Have students line up the cylinders from smallest-to-largest, laying them on a sheet of graph paper. Have them come up with labels for what the x- and y-axis might represent!

### Investigate

To build a histogram:

• Start by sorting all of the numbers in a column from smallest to largest.

• Mark the x-axis from the smallest value (or a bit below) to the largest value (or a bit above).

• Divide the x-axis into equally-sized bins (also known as intervals).

• If our values ranged from 3 to 53 we might mark our x-axis from 0 to 60 and divide it into bins of width 10.

• If they range from 22 to 41 we might mark our x-axis from 20 to 45 and divide it into bins of width 5.

• Put each value in our dataset into the bin where it belongs, and then count how many values fall in each bin.

• The count of the values in each bin determines the height of the bars on our y-axis.

Turn to Making Histograms, and try drawing a histogram from the dataset.

In the histogram we just made,

• We see that the data is clustered at the right-hand side of the histogram: most people in this sample have close to a full set of teeth, with some people missing a few more than others.

• Surprisingly, five people have almost no teeth at all! These people are very unusual, and they show up as a small bar far to the left of the main cluster.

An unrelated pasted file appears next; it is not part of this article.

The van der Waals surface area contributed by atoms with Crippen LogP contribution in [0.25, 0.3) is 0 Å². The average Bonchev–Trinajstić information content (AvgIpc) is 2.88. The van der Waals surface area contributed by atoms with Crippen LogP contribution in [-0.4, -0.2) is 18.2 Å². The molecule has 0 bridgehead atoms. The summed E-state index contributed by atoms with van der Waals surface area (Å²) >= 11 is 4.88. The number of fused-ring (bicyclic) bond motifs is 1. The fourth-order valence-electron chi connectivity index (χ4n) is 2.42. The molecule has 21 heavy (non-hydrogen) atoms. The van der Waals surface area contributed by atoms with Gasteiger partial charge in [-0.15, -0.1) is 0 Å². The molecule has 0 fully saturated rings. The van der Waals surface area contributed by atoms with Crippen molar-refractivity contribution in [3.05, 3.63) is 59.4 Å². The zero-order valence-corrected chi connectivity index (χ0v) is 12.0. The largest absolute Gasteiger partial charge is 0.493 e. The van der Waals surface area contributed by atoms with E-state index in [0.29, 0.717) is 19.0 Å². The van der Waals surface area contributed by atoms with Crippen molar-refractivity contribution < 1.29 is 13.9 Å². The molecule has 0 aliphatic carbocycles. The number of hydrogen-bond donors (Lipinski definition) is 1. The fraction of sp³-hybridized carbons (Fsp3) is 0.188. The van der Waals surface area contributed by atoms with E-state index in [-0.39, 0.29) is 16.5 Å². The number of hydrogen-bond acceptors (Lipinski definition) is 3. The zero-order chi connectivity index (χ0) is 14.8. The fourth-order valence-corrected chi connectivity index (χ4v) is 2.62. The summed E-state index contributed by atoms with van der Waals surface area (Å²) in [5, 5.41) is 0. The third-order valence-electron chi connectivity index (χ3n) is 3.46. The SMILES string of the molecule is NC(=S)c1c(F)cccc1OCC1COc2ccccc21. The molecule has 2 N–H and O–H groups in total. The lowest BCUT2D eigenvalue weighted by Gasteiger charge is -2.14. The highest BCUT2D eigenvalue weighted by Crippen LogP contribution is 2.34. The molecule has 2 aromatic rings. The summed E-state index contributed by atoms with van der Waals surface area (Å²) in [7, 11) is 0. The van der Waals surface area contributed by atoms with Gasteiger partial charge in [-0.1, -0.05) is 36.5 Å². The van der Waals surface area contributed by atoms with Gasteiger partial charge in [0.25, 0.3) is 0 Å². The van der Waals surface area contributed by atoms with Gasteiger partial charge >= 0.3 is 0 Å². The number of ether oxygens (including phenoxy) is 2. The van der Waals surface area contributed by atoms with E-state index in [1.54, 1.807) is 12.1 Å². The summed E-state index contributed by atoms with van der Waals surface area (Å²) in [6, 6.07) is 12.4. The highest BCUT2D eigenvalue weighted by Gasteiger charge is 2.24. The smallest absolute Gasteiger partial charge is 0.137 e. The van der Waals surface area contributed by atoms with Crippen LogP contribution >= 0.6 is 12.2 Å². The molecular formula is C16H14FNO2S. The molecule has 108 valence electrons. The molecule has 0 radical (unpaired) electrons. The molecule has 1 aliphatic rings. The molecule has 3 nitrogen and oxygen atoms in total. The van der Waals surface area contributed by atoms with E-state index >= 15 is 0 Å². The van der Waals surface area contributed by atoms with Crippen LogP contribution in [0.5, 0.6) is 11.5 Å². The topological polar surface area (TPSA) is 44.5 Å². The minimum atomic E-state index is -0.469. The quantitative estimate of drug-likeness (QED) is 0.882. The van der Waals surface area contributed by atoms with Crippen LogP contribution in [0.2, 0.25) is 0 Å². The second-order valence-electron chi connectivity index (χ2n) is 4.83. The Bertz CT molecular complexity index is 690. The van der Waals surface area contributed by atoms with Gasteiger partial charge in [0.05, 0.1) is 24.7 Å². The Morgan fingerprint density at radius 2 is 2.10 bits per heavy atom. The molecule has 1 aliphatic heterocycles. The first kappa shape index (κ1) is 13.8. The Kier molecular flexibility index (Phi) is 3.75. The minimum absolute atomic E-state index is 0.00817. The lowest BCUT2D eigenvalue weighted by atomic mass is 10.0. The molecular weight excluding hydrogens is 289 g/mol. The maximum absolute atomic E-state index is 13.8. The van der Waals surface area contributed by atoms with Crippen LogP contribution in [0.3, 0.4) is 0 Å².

Extreme values - which sit far above or below the others - are called outliers

• Note that intervals on this display include the left endpoint but not the right. If we included the right endpoint and someone had 0 teeth, we’d have to add on a bar from -5 to 0, which would be awfully strange!

Turn to Reading Histograms and practice matching descriptions of video ratings to histograms that could fit the data.

### Synthesize

How are histograms and bar charts different?

Want to check student mastery of the content you’ve just taught? Administer Histograms Checkpoint 1 (Desmos) to get a snapshot of your students' current level of mastery. Make sure you have created a link or code for your class to the assessment.

If you’d prefer to wait until your students have completed the entire lesson to check mastery, we also offer a cumulative assessment at the end of Choosing the Right Bin Size, below.

## 🔗Choosing the Right Bin Size 30 minutes

### Overview

Students learn to make histograms from the animals-dataset in Pyret and explore the importance of choosing the right bin size in order for a histogram to show us the shape of the data.

### Launch

Bins that are too small will hide the shape of the data by breaking it into too many short bars. Bins that are too large will hide the shape by squeezing the data into just a few tall bars. So far, the bins were provided for you. But how do you choose a good bin-size?

Make sure you have created a link or code for your class to Exploring Bin Size (Desmos).

• Open the Desmos link I’ve shared with you. (The file should be called Histogram Bin Size Exploration.)